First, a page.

• Fade resistance.
- What should I workwear is best for me?
Whether you use work clothes made of polycotton or 100% cotton depends on a number of things. These are strength, cost, UV resistance, comfort, and how long something will last.
First of all, there is a general belief that cotton is better and stronger than polycotton because it is more expensive. This broad statement is wrong. Cotton is more expensive because of supply and demand. Even though there is no real shortage, there is a limit to how much can be grown, while a man-made product like polyester has no real limit.
Workwear manufacturers in South Africa bring in both cotton cloth and polycotton cloth to make a finished product. The polycotton cloth is a lot cheaper than the cotton cloth, so the finished product is cheaper. Polyester is a stronger fabric than natural cotton, and polycotton is cheaper than 100% cotton.
- What is fabric for work clothes made of?
All fabrics are made up of fibers that are either made by people or found in nature. This is a lot longer than it is wide. The next step is to make yarn, which is a long string of intertwined fibers. Last, these fibers are used to make a fabric by weaving two different sets of yarn together. When making a piece of fabric, more yarn is used to make it heavier, which means that the weave is tighter.
- ISO 90001:2008:
For workwear to have the SABS mark on it, it needs to be made in a facility that is accredited by ISO9001:2008 (SANS9001). The SABS will also regularly compare the fabric to SANS 1387 and the finished garments to SANS 434 to make sure they meet the standards.
Often, manufacturers will make workwear from SANS 1387-certified fabric to the exact SANS 434 standards, but they won't go through the process of getting certification from the SABS. This means that their garments won't have SABS logos like the ones below on the labels.
People often call or label these clothes "SABS compliant" or "made to SABS standards," but they are not SABS certified. These clothes will be sold for a lot less than SABS-certified clothes because the company that made them hasn't paid to make sure their factory is ISO9001-certified or to have the clothes certified against SANS 434 standards.
- Class of Fabric:
• Class A: Able to withstand the laundry processes required by SANS 10146 for industrial or hospital use.
• Class B: Able to withstand washing at temperatures up to 95 degrees Celsius.
• Class C: Able to withstand washing at temperatures up to 60 degrees Celsius.
• Class D: Able to withstand washing at temperatures up to 40 degrees Celsius.
Type: Fire Resistance
• In Category 1, the fabric doesn't catch fire within a certain amount of time.
• In Category 2, the fabric catches fire within a certain amount of time, but the flame stops spreading within a certain distance.
• Category 3: The material catches fire within a certain amount of time and may continue to burn, but at a rate that doesn't go over a certain limit.
- Part 1 of SANS 1423
It is about performance requirements for fabrics that aren't likely to catch fire. The standard covers the requirements for flammability performance for four classes of washable clothing fabrics. Each class is divided into three categories for flammability performance.
- SANS 1387:
This standard applies to woven cotton and similar clothing fabrics. The standard covers 11 types of fabrics, but parts 1–4 are for workwear, and part 4 is for cotton jean and drill fabrics. The two main types of materials used to make work clothes are:
• J54: Jeans fabric that has a 2/1 twill weave and weighs at least 220g/m2.
• D59: Drill fabric with a 4/1 satin weave that weighs at least 270g/m2.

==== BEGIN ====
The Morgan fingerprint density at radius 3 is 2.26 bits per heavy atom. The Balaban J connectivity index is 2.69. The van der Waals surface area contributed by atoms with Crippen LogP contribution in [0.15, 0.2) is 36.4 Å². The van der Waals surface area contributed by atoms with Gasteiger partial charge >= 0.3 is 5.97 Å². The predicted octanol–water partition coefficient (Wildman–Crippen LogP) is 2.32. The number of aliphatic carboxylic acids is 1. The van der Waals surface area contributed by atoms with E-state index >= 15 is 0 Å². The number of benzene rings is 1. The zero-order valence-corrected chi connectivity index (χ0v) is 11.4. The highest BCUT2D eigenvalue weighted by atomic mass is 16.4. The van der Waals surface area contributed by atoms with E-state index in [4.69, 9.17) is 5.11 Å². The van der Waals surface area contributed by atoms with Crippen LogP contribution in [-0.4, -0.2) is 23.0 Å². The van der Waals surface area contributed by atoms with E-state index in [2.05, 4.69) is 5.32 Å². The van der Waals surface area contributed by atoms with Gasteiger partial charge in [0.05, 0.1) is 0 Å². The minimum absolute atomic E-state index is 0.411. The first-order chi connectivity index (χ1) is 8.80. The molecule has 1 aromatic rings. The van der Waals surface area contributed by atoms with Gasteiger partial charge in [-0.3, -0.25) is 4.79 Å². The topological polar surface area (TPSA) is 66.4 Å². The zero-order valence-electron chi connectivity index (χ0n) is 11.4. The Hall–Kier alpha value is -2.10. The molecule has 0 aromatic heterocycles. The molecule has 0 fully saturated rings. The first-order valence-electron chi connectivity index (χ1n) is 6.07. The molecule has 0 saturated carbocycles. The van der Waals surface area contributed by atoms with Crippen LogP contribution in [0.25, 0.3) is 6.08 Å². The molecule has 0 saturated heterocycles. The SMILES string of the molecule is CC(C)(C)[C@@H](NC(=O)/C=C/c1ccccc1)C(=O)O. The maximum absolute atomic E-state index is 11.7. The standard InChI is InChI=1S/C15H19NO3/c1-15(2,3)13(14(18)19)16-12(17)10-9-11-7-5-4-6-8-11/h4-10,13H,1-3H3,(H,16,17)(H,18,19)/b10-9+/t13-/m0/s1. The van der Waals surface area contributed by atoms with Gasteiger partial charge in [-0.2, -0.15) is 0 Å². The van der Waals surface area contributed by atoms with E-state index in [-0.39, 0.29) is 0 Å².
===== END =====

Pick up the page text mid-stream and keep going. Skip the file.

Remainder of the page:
The only difference between a twill weave and a satin weave is the way the yarns are woven. Heavy-duty clothes and overalls should be made from D59 drill fabric. If the yarn is the same, a garment made from D59 fabric with a satin weave will be much heavier and denser than one made from J54 fabric with a twill weave.
- SANS 434:
This standard sets requirements for the material, cut, make, and trim of boilersuits, two-piece workwear suits, bib and brace overalls, and coats and jackets (not lined). It does not cover clothing designed to protect against specific hazards. So, this standard is about the materials, how they are made, the styles, sizes, how they are put together, and the stitches and seams. The table below shows important information about SANS 434 and sizes.
- What size glove should I choose?
- What does EN 388 Mechanical mean?
The greater the number, the more resistant the gloves are to that specific risk. The four distinct dangers tested by the EN388 Mechanical Standards:
The ability to withstand abrasions, cuts, tears, punctures.
- Abrasion Resistance is the number of cycles that a glove’s material can withstand against a rough or coarse surface before failing.
- Cut Resistance is the number of cuts or slices that a glove can withstand before breaking down.
- The amount of force a glove can endure before being damaged and torn or ripped is known as its tear resistance.
- Puncture Resistance is the amount of force a glove can sustain before being punctured by a typical single point.
Usage: The cut grade of gloves is the most popular way to identify them. Take “Cut 3 glove” or “Cut 5 Glove” as examples. It is common to refer to a level 3 glove’s cut resistance as being suitable for handling sheet metal. While level 5 cut resistance is suitable for handling glass, level 1 cut resistance is suitable for general use and is appropriate for mechanics.
- What other factors should be taken into account?
Do I require flame resistance, impact resistance, touchscreen compatibility, or thermal protection?
All of these aspects are covered by Dromex’s selection of gloves, several of which have multiple uses.
- What grip factors should I be aware of?
Does this work in an oily, dusty, or dry environment? To prevent their hands from sliding, workers who are working in greasy environments may require coated gloves. In many cases, nitrile is ideal.
- Which glove solution is best for me?
The selection of cut gloves involves more than simply determining the appropriate amount of protection.
Here are some crucial inquiries to take into account when you weigh your options:
- How much cut protection is necessary?
- Determine any possible dangers in the job environment. Cut level 4 or 5 are advised if there are hazardous conditions.
- How much finger dexterity is required?